Long weekends - aren't they great? I'm getting far too used to them following the two recent respites.
I did what a lot of us did last Monday and took the day off to join up the dots. We went to the Waitangi Copthorne.
I have always had a love-hate relationship with the Waitangi Copthorne. It's so essentially Northland.
It's also got a blatant inaccessible feature that makes my toes curl every time I visit.
The outdoor courtyard and the palm-shrouded pool area is very resort-like.
This outdoor feature is at the core of the charm and point of difference which make this place one of the most iconic hotels in Tai Tokerau.
The only way, however, for a wheelchair user to access the courtyard, pool or bar is to go several hundred metres down towards the boat yard through the back gate and then back several hundred metres over grass to this glistening oasis.
While there is a temporary ramp that the staff can put in place, which sits over the top of the stairs going into the bar, it is very steep and cumbersome.
It also makes a spectacle of the wheelchair user and tramples on their mana.
I have been with a colleague who is a wheelchair user at a conference at Waitangi Copthorne where this has happened and it is embarrassingly drawn out spectacle for everyone involved.
I see that the New Zealand Federation of Disability Information Centres (or NZFDIC for short) is holding its conference there in the near future. How does that work?
I have relatively recently written a letter to the Tai Tokerau Maori Trust Board which owns 51per cent of the hotel.
I have been banging on about this for years now, and I remain awaiting their response with glacial anticipation.
The hotel was chocka last weekend, running at capacity.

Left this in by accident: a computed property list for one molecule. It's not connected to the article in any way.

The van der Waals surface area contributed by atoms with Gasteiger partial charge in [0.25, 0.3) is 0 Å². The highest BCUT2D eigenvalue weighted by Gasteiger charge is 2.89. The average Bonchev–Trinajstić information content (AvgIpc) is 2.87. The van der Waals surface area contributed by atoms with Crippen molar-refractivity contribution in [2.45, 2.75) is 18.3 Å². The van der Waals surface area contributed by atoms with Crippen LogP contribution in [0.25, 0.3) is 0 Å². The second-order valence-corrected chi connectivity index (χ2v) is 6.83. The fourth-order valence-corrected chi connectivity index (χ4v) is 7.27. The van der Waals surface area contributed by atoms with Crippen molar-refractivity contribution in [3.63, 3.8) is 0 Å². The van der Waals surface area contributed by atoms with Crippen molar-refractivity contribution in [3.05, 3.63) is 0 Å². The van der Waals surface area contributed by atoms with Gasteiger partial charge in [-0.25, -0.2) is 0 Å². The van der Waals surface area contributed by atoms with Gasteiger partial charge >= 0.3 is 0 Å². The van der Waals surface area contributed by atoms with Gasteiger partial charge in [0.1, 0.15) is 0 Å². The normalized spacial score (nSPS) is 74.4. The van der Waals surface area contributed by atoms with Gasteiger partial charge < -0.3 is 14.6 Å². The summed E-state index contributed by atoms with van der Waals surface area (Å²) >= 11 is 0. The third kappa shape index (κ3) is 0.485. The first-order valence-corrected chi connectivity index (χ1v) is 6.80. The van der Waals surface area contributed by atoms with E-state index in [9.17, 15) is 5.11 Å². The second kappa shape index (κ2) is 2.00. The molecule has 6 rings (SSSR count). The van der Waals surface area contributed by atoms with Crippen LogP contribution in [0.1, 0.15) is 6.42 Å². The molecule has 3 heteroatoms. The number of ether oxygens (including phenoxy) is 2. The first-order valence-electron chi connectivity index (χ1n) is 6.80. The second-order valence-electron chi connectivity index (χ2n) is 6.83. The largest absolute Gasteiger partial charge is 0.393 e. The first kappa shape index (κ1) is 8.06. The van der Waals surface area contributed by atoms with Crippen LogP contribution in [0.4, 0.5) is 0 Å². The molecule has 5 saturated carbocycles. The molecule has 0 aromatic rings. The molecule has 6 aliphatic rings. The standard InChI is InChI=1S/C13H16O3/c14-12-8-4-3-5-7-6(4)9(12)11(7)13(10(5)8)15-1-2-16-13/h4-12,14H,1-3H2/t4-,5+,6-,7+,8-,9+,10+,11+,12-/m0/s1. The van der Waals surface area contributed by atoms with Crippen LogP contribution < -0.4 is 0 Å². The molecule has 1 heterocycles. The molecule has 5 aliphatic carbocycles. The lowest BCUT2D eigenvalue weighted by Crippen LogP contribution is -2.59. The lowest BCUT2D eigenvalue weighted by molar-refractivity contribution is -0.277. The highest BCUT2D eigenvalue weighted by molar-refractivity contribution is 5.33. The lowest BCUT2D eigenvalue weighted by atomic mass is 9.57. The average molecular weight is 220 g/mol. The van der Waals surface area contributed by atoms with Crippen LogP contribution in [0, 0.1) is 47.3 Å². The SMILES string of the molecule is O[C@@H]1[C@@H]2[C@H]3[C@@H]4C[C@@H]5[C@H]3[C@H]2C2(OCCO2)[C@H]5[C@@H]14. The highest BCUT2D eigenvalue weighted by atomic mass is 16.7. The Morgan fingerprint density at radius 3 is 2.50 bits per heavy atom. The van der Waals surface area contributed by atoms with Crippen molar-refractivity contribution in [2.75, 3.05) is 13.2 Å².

Apparently a lot of motels in Whangarei are also running at capacity and it's not because of people taking advantage of an elongated weekend.
The Auckland housing crisis overflowed into Whangarei a while ago.
People moving back home or simply moving to the lighter side from Auckland are still experiencing hardship when it comes to finding suitable housing.
Motels are doing well out of the situation, but must be hard for families, to say the least.
What must be harder still is if you are a wheelchair user needing an accessible house.
I know that accessible rentals in Whangarei are like hens' teeth, but what is hard to establish is exactly what the demand is.
The Whangarei Accessible Housing Trust is a great organisation which builds accessible houses and rents them out at an affordable rate.
They're full, at capacity as well.
I asked the Trust a little while ago what the demand is.
They pointed me to the Ministry of Social Development who pointed me to Housing NZ.
I know there is an issue because I have been supporting an individual who is trying to move from an overcrowded boarding situation to her own rental accommodation.
The process for her just to get on a waiting list seemed incredibly arduous, let alone finding an accessible rental.
Unfortunately the lack of accessible housing hasn't attracted the media attention that the plight of other homeless sectors of society have.
It seems to me that, at the moment, to get any media attention at all, you have to generate a disquiet, a disruption, something inappropriate.
Speaking of which, there was a small anti-war protest at one of the Anzac parades on Tuesday. This attracted a fair bit of media attention on the AM Show.
There was a clip of a young boy who vented his disapproval at the protesters. He harangued the protesters in a rather stentorious manner, saying: "It's totally inappropriate to protest on this day, it's just wrong, wrong, wrong!"
So here's the thing about protesting, folks, it's MEANT TO BE INAPPROPRIATE, THAT'S THE WHOLE POINT OF PROTESTING.
It is designed to be confronting and uncomfortable, in order to spark different ways of looking at things.
Now, getting access to the full range of facilities at an iconic hotel . . . this is not meant to be confronting and uncomfortable.
That, my self-righteous young friend, is truly wrong, wrong, wrong and decidedly "inappropriate".
¦Jonny Wilkinson is the CEO of Tiaho Trust - Disability A Matter of Perception, a Whangarei-based disability advocacy organisation.